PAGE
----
Tuesday, January 22, 2013

Media Advisory: As flu epidemic spreads...

As flu epidemic spreads,
PHILADELPHIANS TO CALL FOR EARNED SICK DAYS

Council Members Will Re-Introduce Earned Sick Days Bill to Protect Public Health, Boost the Economy, and Strengthen Financial Security for Working Families

PHILADELPHIA—In a strong show of support, small business owners, workers, doctors, health care practitioners, economists, parents and Philadelphia City Council Members will rally behind a new push for earned sick days in City Hall Thursday morning. The group, organized by Philadelphia’s Coalition for Healthy Families and Workplaces, will call on City Council to pass the Healthy Families and Workplaces Bill, which would ensure that the 200,000 Philadelphians who do not have access to paid sick time are able to take time off when they or their families are ill.

On the heels of the worst flu season in a decade that has resulted in 40 deaths in Pennsylvania alone, the urgent need for earned sick time and its immediate public health benefits are clear. Councilman Bill Greenlee will introduce the 2013 Earned Sick Time Bill to an audience of 6 Co-Sponsors, including Council President Darrell Clarke, Councilman Curtis Jones, Councilwoman Maria Quinones-Sanchez, Councilwoman Cindy Bass, Councilwoman Marian Tasco, and Councilman W. Wilson Goode, Jr. More than 100 Philadelphians will line the halls to show their support for the bill.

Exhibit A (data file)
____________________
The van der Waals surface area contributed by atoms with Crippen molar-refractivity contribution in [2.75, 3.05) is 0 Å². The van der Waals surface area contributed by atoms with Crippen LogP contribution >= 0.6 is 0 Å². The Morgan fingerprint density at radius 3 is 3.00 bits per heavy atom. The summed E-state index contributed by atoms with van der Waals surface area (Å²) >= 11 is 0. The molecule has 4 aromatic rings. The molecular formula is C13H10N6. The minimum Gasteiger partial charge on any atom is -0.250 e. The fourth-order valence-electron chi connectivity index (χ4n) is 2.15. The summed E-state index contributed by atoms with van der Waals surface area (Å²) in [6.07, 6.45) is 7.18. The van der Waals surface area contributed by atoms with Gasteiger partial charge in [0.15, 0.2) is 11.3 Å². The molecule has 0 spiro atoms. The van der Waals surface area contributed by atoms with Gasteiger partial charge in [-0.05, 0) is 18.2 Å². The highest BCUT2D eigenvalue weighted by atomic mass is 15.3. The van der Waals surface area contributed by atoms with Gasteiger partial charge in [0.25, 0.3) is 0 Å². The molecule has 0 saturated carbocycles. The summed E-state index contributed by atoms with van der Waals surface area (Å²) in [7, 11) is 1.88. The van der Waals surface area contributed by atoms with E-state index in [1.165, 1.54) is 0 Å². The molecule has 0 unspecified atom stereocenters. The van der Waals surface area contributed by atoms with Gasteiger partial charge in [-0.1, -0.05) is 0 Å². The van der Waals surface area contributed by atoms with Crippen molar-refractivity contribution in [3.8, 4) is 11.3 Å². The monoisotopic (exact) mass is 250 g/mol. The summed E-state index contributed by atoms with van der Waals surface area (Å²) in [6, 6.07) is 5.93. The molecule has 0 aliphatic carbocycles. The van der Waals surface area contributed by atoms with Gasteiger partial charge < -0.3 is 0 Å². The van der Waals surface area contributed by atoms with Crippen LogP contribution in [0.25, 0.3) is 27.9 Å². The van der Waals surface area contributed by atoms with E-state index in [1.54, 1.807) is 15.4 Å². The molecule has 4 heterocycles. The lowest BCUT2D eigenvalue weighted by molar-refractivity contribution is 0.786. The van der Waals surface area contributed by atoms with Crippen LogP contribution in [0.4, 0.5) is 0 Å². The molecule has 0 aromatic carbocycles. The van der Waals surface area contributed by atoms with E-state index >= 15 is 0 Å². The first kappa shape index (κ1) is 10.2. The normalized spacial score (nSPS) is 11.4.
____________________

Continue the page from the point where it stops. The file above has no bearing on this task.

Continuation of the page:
WHAT: Introduction of the Philadelphia Earned Sick Days Bill and Rally in support of Earned Sick Days

WHEN: Thursday January 24 at 9 AM

WHERE: City Hall, 4th Floor Hallway

WHO:
Earned Sick Days Sponsor Councilman Bill Greenlee
Council President Darrell Clarke
150 Philadelphians including workers, business owners, health care experts, economists and parents

VISUAL: Hallway packed with earned sick days supporters, holding signs with slogans like “Earned sick time = Flu prevention,” and “Philly’s families need earned sick time.”

Across the country, cities and states have been adopting paid sick days policies to help improve public health and bolster the economic recovery. In the summer of 2011, Connecticut passed the first statewide paid sick days law, followed soon after by a city-wide law in Seattle adding to the existing laws in San Francisco and Washington, DC, and to growing momentum from active campaigns in Massachusetts, New York City, Portland, and others.

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